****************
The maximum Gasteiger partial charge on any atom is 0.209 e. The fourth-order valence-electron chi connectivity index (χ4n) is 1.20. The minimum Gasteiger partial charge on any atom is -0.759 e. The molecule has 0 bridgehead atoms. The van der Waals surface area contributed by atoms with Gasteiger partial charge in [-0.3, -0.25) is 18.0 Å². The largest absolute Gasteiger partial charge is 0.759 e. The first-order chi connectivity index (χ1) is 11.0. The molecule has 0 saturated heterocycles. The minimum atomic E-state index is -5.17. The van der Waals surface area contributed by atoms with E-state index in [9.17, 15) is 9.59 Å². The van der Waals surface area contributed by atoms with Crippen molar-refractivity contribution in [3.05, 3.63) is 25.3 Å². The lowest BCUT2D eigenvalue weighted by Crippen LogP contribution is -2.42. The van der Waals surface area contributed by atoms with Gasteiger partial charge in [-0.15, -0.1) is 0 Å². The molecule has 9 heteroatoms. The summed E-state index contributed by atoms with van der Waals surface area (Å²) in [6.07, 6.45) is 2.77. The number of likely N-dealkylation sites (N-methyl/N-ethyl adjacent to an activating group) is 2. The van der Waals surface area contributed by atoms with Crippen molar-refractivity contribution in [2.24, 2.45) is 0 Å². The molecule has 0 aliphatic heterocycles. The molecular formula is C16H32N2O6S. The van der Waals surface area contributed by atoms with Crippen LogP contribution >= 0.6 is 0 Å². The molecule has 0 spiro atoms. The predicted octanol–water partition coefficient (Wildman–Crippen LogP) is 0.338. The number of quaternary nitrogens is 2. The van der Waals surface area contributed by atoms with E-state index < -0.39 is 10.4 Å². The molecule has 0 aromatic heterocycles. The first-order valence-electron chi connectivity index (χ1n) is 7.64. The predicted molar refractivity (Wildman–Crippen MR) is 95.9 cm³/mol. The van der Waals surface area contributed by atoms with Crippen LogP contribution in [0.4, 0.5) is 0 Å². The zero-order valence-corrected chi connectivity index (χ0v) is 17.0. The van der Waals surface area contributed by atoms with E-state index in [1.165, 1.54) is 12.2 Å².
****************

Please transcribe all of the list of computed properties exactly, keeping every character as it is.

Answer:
The maximum Gasteiger partial charge on any atom is 0.209 e. The fourth-order valence-electron chi connectivity index (χ4n) is 1.20. The minimum Gasteiger partial charge on any atom is -0.759 e. The molecule has 0 bridgehead atoms. The van der Waals surface area contributed by atoms with Gasteiger partial charge in [-0.3, -0.25) is 18.0 Å². The largest absolute Gasteiger partial charge is 0.759 e. The first-order chi connectivity index (χ1) is 11.0. The molecule has 0 saturated heterocycles. The minimum atomic E-state index is -5.17. The van der Waals surface area contributed by atoms with E-state index in [9.17, 15) is 9.59 Å². The van der Waals surface area contributed by atoms with Crippen molar-refractivity contribution in [3.05, 3.63) is 25.3 Å². The lowest BCUT2D eigenvalue weighted by Crippen LogP contribution is -2.42. The van der Waals surface area contributed by atoms with Gasteiger partial charge in [-0.15, -0.1) is 0 Å². The molecule has 9 heteroatoms. The summed E-state index contributed by atoms with van der Waals surface area (Å²) in [6.07, 6.45) is 2.77. The number of likely N-dealkylation sites (N-methyl/N-ethyl adjacent to an activating group) is 2. The van der Waals surface area contributed by atoms with Crippen molar-refractivity contribution in [2.24, 2.45) is 0 Å². The molecule has 0 aliphatic heterocycles. The molecular formula is C16H32N2O6S. The van der Waals surface area contributed by atoms with Crippen LogP contribution >= 0.6 is 0 Å². The molecule has 0 spiro atoms. The predicted octanol–water partition coefficient (Wildman–Crippen LogP) is 0.338. The number of quaternary nitrogens is 2. The van der Waals surface area contributed by atoms with E-state index < -0.39 is 10.4 Å². The molecule has 0 aromatic heterocycles. The first-order valence-electron chi connectivity index (χ1n) is 7.64. The predicted molar refractivity (Wildman–Crippen MR) is 95.9 cm³/mol. The van der Waals surface area contributed by atoms with Crippen LogP contribution in [0.4, 0.5) is 0 Å². The zero-order valence-corrected chi connectivity index (χ0v) is 17.0. The van der Waals surface area contributed by atoms with E-state index in [1.165, 1.54) is 12.2 Å².